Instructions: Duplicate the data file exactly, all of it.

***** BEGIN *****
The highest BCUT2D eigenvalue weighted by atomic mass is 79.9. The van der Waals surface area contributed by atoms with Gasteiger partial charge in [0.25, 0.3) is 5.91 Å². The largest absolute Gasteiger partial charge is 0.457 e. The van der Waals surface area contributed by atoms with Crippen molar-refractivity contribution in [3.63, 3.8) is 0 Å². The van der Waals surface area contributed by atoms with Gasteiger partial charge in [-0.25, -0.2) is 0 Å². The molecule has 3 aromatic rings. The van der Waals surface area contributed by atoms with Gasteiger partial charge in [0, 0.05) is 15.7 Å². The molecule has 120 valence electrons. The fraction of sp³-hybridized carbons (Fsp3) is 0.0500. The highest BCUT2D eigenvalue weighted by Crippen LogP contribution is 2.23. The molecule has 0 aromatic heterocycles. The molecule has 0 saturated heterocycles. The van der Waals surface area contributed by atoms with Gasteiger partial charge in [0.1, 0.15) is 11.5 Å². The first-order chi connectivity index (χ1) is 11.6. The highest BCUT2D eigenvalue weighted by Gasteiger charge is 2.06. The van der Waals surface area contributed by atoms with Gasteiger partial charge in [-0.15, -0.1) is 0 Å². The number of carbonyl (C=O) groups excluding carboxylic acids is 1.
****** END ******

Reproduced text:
The highest BCUT2D eigenvalue weighted by atomic mass is 79.9. The van der Waals surface area contributed by atoms with Gasteiger partial charge in [0.25, 0.3) is 5.91 Å². The largest absolute Gasteiger partial charge is 0.457 e. The van der Waals surface area contributed by atoms with Crippen molar-refractivity contribution in [3.63, 3.8) is 0 Å². The van der Waals surface area contributed by atoms with Gasteiger partial charge in [-0.25, -0.2) is 0 Å². The molecule has 3 aromatic rings. The van der Waals surface area contributed by atoms with Gasteiger partial charge in [0, 0.05) is 15.7 Å². The molecule has 120 valence electrons. The fraction of sp³-hybridized carbons (Fsp3) is 0.0500. The highest BCUT2D eigenvalue weighted by Crippen LogP contribution is 2.23. The molecule has 0 aromatic heterocycles. The molecule has 0 saturated heterocycles. The van der Waals surface area contributed by atoms with Gasteiger partial charge in [0.1, 0.15) is 11.5 Å². The first-order chi connectivity index (χ1) is 11.6. The highest BCUT2D eigenvalue weighted by Gasteiger charge is 2.06. The van der Waals surface area contributed by atoms with Gasteiger partial charge in [-0.15, -0.1) is 0 Å². The number of carbonyl (C=O) groups excluding carboxylic acids is 1.